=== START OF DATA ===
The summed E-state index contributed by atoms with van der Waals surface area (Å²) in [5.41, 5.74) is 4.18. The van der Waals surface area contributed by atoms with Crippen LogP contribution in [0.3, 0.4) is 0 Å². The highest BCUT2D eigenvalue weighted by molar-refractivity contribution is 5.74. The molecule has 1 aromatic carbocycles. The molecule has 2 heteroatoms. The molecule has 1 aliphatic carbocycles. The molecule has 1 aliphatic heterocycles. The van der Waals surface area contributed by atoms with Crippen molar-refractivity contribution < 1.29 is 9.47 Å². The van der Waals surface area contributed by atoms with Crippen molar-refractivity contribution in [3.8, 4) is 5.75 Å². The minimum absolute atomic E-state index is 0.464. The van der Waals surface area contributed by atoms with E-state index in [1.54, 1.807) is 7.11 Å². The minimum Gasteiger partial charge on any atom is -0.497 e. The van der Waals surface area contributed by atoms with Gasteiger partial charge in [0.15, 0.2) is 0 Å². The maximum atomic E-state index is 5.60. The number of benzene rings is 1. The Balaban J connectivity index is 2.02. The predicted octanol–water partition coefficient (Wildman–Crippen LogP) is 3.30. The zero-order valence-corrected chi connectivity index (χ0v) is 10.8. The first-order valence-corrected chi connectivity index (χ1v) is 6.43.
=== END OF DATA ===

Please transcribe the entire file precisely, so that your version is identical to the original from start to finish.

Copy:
The summed E-state index contributed by atoms with van der Waals surface area (Å²) in [5.41, 5.74) is 4.18. The van der Waals surface area contributed by atoms with Crippen LogP contribution in [0.3, 0.4) is 0 Å². The highest BCUT2D eigenvalue weighted by molar-refractivity contribution is 5.74. The molecule has 1 aromatic carbocycles. The molecule has 2 heteroatoms. The molecule has 1 aliphatic carbocycles. The molecule has 1 aliphatic heterocycles. The van der Waals surface area contributed by atoms with Crippen molar-refractivity contribution < 1.29 is 9.47 Å². The van der Waals surface area contributed by atoms with Crippen molar-refractivity contribution in [3.8, 4) is 5.75 Å². The minimum absolute atomic E-state index is 0.464. The van der Waals surface area contributed by atoms with E-state index in [1.54, 1.807) is 7.11 Å². The minimum Gasteiger partial charge on any atom is -0.497 e. The van der Waals surface area contributed by atoms with Gasteiger partial charge in [0.15, 0.2) is 0 Å². The maximum atomic E-state index is 5.60. The number of benzene rings is 1. The Balaban J connectivity index is 2.02. The predicted octanol–water partition coefficient (Wildman–Crippen LogP) is 3.30. The zero-order valence-corrected chi connectivity index (χ0v) is 10.8. The first-order valence-corrected chi connectivity index (χ1v) is 6.43.